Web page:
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- "Noam Chomsky", by Zoltán Gendler Szabó, in Dictionary of Modern American Philosophers, 1860–1960, ed. Ernest Lepore (2004). "Chomsky's intellectual life had been divided between his work in linguistics and his political activism, philosophy coming as a distant third. Nonetheless, his influence among analytic philosophers has been enormous because of three factors. First, Chomsky contributed substantially to a major methodological shift in the human sciences, turning away from the prevailing empiricism of the middle of the twentieth century: behaviorism in psychology, structuralism in linguistics and positivism in philosophy. Second, his groundbreaking books on syntax (Chomsky (1957, 1965)) laid a conceptual foundation for a new, cognitivist approach to linguistics and provided philosophers with a new framework for thinking about human language and the mind. And finally, he has persistently defended his views against all takers, engaging in important debates with many of the major figures in analytic philosophy..."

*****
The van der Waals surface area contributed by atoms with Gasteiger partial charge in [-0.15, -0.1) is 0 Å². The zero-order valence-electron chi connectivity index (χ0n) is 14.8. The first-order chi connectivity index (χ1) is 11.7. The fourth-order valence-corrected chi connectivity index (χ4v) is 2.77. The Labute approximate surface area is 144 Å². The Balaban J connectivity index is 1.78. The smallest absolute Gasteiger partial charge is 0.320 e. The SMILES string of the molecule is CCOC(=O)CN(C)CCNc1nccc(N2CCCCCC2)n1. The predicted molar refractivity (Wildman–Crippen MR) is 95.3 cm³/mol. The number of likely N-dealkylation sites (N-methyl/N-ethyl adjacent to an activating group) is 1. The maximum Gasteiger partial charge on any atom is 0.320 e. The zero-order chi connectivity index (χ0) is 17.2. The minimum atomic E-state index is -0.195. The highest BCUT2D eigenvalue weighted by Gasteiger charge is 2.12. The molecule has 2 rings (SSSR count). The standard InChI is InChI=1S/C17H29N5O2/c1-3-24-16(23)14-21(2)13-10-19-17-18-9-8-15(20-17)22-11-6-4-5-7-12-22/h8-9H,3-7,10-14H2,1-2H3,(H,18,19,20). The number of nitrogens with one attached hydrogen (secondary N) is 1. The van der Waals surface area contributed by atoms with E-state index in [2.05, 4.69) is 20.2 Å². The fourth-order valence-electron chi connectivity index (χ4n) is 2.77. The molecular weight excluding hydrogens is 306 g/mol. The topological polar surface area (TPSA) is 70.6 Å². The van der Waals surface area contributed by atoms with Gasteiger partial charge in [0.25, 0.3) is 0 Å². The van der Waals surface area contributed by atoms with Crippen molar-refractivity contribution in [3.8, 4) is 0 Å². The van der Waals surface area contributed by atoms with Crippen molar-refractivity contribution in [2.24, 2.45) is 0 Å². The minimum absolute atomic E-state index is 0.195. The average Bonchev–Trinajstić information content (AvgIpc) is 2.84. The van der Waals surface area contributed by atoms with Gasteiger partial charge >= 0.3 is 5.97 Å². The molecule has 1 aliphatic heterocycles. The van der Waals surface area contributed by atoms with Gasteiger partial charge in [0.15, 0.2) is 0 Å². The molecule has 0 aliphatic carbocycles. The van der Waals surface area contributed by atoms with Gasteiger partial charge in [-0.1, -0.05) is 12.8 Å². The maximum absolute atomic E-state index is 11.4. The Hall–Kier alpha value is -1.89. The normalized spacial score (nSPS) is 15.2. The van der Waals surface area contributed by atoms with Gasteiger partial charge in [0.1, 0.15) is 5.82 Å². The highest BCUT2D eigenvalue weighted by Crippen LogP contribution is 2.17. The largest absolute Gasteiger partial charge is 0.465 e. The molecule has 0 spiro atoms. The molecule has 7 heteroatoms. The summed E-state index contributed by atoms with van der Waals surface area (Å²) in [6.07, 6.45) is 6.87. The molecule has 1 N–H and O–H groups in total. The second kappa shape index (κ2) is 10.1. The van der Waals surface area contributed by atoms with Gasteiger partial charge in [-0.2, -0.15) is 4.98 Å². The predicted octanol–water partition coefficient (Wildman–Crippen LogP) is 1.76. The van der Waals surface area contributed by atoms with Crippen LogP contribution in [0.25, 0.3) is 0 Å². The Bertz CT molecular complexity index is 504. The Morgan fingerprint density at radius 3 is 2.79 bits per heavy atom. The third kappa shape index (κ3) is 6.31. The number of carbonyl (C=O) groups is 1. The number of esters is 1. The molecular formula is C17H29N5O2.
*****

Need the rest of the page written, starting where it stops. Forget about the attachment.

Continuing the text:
- The Cambridge Dictionary of Philosophy (1999), "Chomsky, Noam," Cambridge University Press, pg. 138. "Chomsky, Noam (born 1928), preeminent American linguist, philosopher, and political activist... Many of Chomsky's most significant contributions to philosophy, such as his influential rejection of behaviorism... stem from his elaborations and defenses of the above consequences..."
- Edwin D. Reilly (2003). Milestones in Computer Science and Information Technology. Greenwood Publishing Group. pp. 43–44. ISBN 978-1-57356-521-9.
In 1956, the logician Noam Chomsky showed that there are only four basically different forms Church-Turing thesis of grammar, which, in decreasing order of sophistication, he called grammars of Type 0, 1, 2, and 3.. Viewed July 15, 2012.
- H. L. Somers (2003). Sergei Nirenburg, H. L. Somers, Yorick Wilks (ed.). Readings in Machine Translation. MIT Press. p. 68. ISBN 978-0-262-14074-4.
I think that this should be of sufficient interest to warrant some more detailed exhibition, especially since this insight is due to an important new, not to say revolutionary, view of the structure of language, recently outlined by the American linguist and logician Noam Chomsky , and could perhaps, in its turn and in due time, be turned into a new method of machine translation, which would be more complex than the known ones but also more effective.CS1 maint: multiple names: editors list (link). Viewed July 15, 2012.
- Carlos Peregrín Otero, ed. (1994). Noam Chomsky: Critical Assessments, Volume 1; Volume 3. Taylor & Francis. pp. 14–15. ISBN 978-0-415-10693-1.
Chomsky is a professional linguist, a competent mathematical logician, and a trained methodologist with a keen critical sense and an uncanny ability to follow the most abstruse mathematical argument or, if necessary, to produce one himself.